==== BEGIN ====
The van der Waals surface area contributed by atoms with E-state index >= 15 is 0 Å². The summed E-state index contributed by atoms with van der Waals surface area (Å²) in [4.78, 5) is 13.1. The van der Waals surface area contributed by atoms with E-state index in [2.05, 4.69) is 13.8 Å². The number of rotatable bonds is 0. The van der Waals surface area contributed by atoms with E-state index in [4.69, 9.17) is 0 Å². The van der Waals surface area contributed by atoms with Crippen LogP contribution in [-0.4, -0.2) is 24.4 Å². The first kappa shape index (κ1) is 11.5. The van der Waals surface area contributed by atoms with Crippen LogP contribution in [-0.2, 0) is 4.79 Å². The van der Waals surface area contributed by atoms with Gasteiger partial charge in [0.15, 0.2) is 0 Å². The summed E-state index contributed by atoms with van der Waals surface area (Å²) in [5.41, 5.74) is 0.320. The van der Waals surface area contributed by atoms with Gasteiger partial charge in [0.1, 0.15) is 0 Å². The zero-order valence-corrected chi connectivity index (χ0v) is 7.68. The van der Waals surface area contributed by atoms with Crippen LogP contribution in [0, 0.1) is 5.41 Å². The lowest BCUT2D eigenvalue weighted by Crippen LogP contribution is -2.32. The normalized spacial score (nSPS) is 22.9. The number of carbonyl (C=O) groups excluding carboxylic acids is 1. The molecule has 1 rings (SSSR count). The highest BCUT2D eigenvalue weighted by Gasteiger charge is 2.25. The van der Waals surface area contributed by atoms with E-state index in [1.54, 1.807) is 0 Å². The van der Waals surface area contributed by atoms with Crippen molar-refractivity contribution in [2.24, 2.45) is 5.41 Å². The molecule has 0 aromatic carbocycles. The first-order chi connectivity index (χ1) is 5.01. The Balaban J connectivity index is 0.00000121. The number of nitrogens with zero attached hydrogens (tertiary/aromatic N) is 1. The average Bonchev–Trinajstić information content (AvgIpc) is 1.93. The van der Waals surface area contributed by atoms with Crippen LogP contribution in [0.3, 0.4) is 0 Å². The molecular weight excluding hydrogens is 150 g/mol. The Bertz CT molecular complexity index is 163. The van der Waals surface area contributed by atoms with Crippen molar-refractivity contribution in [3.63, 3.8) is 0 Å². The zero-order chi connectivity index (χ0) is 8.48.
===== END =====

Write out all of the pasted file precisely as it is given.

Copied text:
The van der Waals surface area contributed by atoms with E-state index >= 15 is 0 Å². The summed E-state index contributed by atoms with van der Waals surface area (Å²) in [4.78, 5) is 13.1. The van der Waals surface area contributed by atoms with E-state index in [2.05, 4.69) is 13.8 Å². The number of rotatable bonds is 0. The van der Waals surface area contributed by atoms with E-state index in [4.69, 9.17) is 0 Å². The van der Waals surface area contributed by atoms with Crippen LogP contribution in [-0.4, -0.2) is 24.4 Å². The first kappa shape index (κ1) is 11.5. The van der Waals surface area contributed by atoms with Crippen LogP contribution in [-0.2, 0) is 4.79 Å². The van der Waals surface area contributed by atoms with Gasteiger partial charge in [0.15, 0.2) is 0 Å². The summed E-state index contributed by atoms with van der Waals surface area (Å²) in [5.41, 5.74) is 0.320. The van der Waals surface area contributed by atoms with Gasteiger partial charge in [0.1, 0.15) is 0 Å². The zero-order valence-corrected chi connectivity index (χ0v) is 7.68. The van der Waals surface area contributed by atoms with Crippen LogP contribution in [0, 0.1) is 5.41 Å². The lowest BCUT2D eigenvalue weighted by Crippen LogP contribution is -2.32. The normalized spacial score (nSPS) is 22.9. The number of carbonyl (C=O) groups excluding carboxylic acids is 1. The molecule has 1 rings (SSSR count). The highest BCUT2D eigenvalue weighted by Gasteiger charge is 2.25. The van der Waals surface area contributed by atoms with E-state index in [1.54, 1.807) is 0 Å². The van der Waals surface area contributed by atoms with Crippen molar-refractivity contribution in [2.24, 2.45) is 5.41 Å². The molecule has 0 aromatic carbocycles. The first-order chi connectivity index (χ1) is 5.01. The Balaban J connectivity index is 0.00000121. The number of nitrogens with zero attached hydrogens (tertiary/aromatic N) is 1. The average Bonchev–Trinajstić information content (AvgIpc) is 1.93. The van der Waals surface area contributed by atoms with Crippen LogP contribution in [0.3, 0.4) is 0 Å². The molecular weight excluding hydrogens is 150 g/mol. The Bertz CT molecular complexity index is 163. The van der Waals surface area contributed by atoms with Crippen molar-refractivity contribution in [3.63, 3.8) is 0 Å². The zero-order chi connectivity index (χ0) is 8.48.